Many kids with dyslexia read slowly. I find this in my clinical work, when I use tests such as the Gray Oral Reading Test 5 (GORT 5), the Test of Word Reading Efficiency – 2 (TOWRE-2), and the Reading Fluency Subtest of the Woodcock Johnson – III Tests of Achievement. If you have taken the time to sit and read aloud with a child who is dyslexic, and you may have found it to be downright painful. The process of decoding what one is reading and to sound out words generally makes this a slow process for these children, and most parents and teachers want to help them along as soon as they get stuck. Some of these children who read slowly do other things slowly, too. Can slow processing speed cause dyslexia?
Dyslexia (or Specific Learning Disability in Reading as it is officially defined in the DSM-V) can have many causes, one of which is slow processing speed. Slow processing speed appears to be a large factor for many kids who struggle with reading and is one part of the “double-deficit” theory of dyslexia. The other component, poor phonological awareness, is often considered the most common symptom in dyslexia.
Kids with poor phonological awareness struggle to recognize and manipulate the sound structure of words. In simpler terms, these kids may lack the awareness of the many letter sounds in language. For example, they might not hear or, more precisely, recognize the sound the letter “t” makes or be able to use that sound in reading a word. Phonological awareness is a foundation for decoding words in which readers need to connect sounds to letters, such as knowing that the letter “t” makes the “tuh” sound.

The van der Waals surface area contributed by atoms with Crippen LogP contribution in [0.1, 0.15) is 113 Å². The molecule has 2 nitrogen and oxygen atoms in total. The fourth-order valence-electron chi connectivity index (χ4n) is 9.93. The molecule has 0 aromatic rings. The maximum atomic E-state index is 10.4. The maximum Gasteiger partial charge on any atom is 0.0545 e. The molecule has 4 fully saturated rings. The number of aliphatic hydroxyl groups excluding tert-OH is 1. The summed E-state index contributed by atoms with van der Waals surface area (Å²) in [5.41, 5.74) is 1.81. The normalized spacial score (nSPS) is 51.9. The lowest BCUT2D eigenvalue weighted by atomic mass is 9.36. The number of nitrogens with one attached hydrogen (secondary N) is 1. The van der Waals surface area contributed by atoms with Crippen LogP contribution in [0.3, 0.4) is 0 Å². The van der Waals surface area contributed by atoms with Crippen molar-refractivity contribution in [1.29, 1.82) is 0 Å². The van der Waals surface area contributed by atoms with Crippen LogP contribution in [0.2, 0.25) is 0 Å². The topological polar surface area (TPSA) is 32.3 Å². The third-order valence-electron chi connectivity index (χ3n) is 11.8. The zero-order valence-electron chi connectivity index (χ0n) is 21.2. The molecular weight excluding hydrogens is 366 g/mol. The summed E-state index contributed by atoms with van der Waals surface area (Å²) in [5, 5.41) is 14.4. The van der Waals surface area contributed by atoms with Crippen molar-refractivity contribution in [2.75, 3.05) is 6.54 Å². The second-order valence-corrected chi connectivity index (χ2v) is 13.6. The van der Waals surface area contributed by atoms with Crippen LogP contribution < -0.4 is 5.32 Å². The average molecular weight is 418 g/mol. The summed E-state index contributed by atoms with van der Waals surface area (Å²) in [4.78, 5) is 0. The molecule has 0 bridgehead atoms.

It is interesting to note that kids who fit the double deficit theory of dyslexia process other information slowly, as well. And kids who show signs of slower processing speed and poor phonological skills will be poorer readers than those who show only one of these deficits.
Psychologists use a variety of measures to assess the type of slow processing speed that is implicated in dyslexia. Most common is the use of “rapid naming tests,” where children are asked to name rapidly a series of familiar items such as colors, shapes, common objects, letters, or numbers presented on a page. Performance on more general tests of processing speed such as those used in IQ testing and in evaluating executive functions are also correlated with reading difficulties.
Slow processing speed is also a predictor of difficulty with reading comprehension. Consider how much more difficult it is to remember and understand what you are reading if it takes a long time just to read the words. Even beyond the length of time needed to sound out words, the intensity of cognitive effort required for reading fluency leaves limited resources to comprehend what children with dyslexia have read. For these children, it is as if they had to overexert themselves while hiking a spectacular mountain range, leaving them little energy to appreciate their experience.
One hidden impact of slow processing speed on reading is social/emotional. Studies suggest that children who have difficulty with slow processing speed tend to be more anxious, struggle in areas of social competence and self-esteem, and display weaker adaptive skills. The hidden consequences of slow processing speed and dyslexia suggest interventions beyond a resource reading class in school, including a multi-modal approach to treatment that entails the use of an intensive reading program such as Orton-Gillingham or Wilson, cognitive behavior therapy for self-esteem, and social skills training to address interpersonal competencies.
Here at the LearningWorks for Kids blog, there is much more information to be found on dyslexia, slow processing speed, and other learning challenges. Does your child suffer from dyslexia and slow processing speed? What interventions have been most helpful for you? Let us know below in the comments.
Featured image: Flickr user Monica H.